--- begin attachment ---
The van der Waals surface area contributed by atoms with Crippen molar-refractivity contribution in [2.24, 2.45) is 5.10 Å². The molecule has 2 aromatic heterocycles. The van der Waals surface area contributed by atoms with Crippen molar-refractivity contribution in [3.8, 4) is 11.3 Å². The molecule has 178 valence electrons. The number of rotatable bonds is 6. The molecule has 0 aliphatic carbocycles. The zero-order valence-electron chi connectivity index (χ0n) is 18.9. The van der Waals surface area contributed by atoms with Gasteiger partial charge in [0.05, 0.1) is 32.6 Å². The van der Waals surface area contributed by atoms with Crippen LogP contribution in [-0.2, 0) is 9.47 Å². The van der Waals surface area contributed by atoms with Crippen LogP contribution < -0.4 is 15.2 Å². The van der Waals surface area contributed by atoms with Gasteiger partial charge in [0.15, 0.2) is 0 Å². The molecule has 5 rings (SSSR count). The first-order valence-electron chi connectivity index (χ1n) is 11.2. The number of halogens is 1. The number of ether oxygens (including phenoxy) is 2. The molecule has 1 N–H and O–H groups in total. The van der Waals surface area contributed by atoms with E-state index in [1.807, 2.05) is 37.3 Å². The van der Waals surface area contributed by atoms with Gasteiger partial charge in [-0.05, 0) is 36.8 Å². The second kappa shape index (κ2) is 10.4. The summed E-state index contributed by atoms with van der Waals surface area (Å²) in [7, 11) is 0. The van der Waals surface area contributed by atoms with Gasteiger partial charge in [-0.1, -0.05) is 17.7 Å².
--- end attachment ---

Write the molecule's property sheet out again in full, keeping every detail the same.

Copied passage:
The van der Waals surface area contributed by atoms with Crippen molar-refractivity contribution in [2.24, 2.45) is 5.10 Å². The molecule has 2 aromatic heterocycles. The van der Waals surface area contributed by atoms with Crippen molar-refractivity contribution in [3.8, 4) is 11.3 Å². The molecule has 178 valence electrons. The number of rotatable bonds is 6. The molecule has 0 aliphatic carbocycles. The zero-order valence-electron chi connectivity index (χ0n) is 18.9. The van der Waals surface area contributed by atoms with Gasteiger partial charge in [0.05, 0.1) is 32.6 Å². The van der Waals surface area contributed by atoms with Crippen LogP contribution in [-0.2, 0) is 9.47 Å². The van der Waals surface area contributed by atoms with Crippen LogP contribution < -0.4 is 15.2 Å². The van der Waals surface area contributed by atoms with Gasteiger partial charge in [0.15, 0.2) is 0 Å². The molecule has 5 rings (SSSR count). The first-order valence-electron chi connectivity index (χ1n) is 11.2. The number of halogens is 1. The number of ether oxygens (including phenoxy) is 2. The molecule has 1 N–H and O–H groups in total. The van der Waals surface area contributed by atoms with E-state index in [1.807, 2.05) is 37.3 Å². The van der Waals surface area contributed by atoms with Gasteiger partial charge in [-0.05, 0) is 36.8 Å². The second kappa shape index (κ2) is 10.4. The summed E-state index contributed by atoms with van der Waals surface area (Å²) in [7, 11) is 0. The van der Waals surface area contributed by atoms with Gasteiger partial charge in [-0.1, -0.05) is 17.7 Å².